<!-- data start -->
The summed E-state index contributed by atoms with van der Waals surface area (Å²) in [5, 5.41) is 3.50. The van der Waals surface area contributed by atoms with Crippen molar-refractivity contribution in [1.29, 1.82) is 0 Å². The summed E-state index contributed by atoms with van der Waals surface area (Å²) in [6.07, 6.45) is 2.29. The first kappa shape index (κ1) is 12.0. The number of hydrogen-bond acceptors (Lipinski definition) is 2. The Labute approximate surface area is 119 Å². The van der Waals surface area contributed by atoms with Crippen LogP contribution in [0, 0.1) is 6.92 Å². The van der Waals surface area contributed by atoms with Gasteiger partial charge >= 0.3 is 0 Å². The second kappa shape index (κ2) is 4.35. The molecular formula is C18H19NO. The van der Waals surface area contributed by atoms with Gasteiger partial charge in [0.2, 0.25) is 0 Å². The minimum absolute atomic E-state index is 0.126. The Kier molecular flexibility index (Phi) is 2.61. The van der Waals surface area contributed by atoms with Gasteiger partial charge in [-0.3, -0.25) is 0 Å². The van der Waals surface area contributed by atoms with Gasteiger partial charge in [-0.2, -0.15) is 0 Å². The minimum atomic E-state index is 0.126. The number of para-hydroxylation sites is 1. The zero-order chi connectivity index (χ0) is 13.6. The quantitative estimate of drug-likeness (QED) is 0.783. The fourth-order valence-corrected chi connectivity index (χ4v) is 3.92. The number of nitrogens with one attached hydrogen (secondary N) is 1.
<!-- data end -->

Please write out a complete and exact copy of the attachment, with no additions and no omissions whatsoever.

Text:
The summed E-state index contributed by atoms with van der Waals surface area (Å²) in [5, 5.41) is 3.50. The van der Waals surface area contributed by atoms with Crippen molar-refractivity contribution in [1.29, 1.82) is 0 Å². The summed E-state index contributed by atoms with van der Waals surface area (Å²) in [6.07, 6.45) is 2.29. The first kappa shape index (κ1) is 12.0. The number of hydrogen-bond acceptors (Lipinski definition) is 2. The Labute approximate surface area is 119 Å². The van der Waals surface area contributed by atoms with Crippen LogP contribution in [0, 0.1) is 6.92 Å². The van der Waals surface area contributed by atoms with Gasteiger partial charge >= 0.3 is 0 Å². The second kappa shape index (κ2) is 4.35. The molecular formula is C18H19NO. The van der Waals surface area contributed by atoms with Gasteiger partial charge in [0.2, 0.25) is 0 Å². The minimum absolute atomic E-state index is 0.126. The Kier molecular flexibility index (Phi) is 2.61. The van der Waals surface area contributed by atoms with Gasteiger partial charge in [-0.3, -0.25) is 0 Å². The van der Waals surface area contributed by atoms with Gasteiger partial charge in [-0.2, -0.15) is 0 Å². The minimum atomic E-state index is 0.126. The number of para-hydroxylation sites is 1. The zero-order chi connectivity index (χ0) is 13.6. The quantitative estimate of drug-likeness (QED) is 0.783. The fourth-order valence-corrected chi connectivity index (χ4v) is 3.92. The number of nitrogens with one attached hydrogen (secondary N) is 1.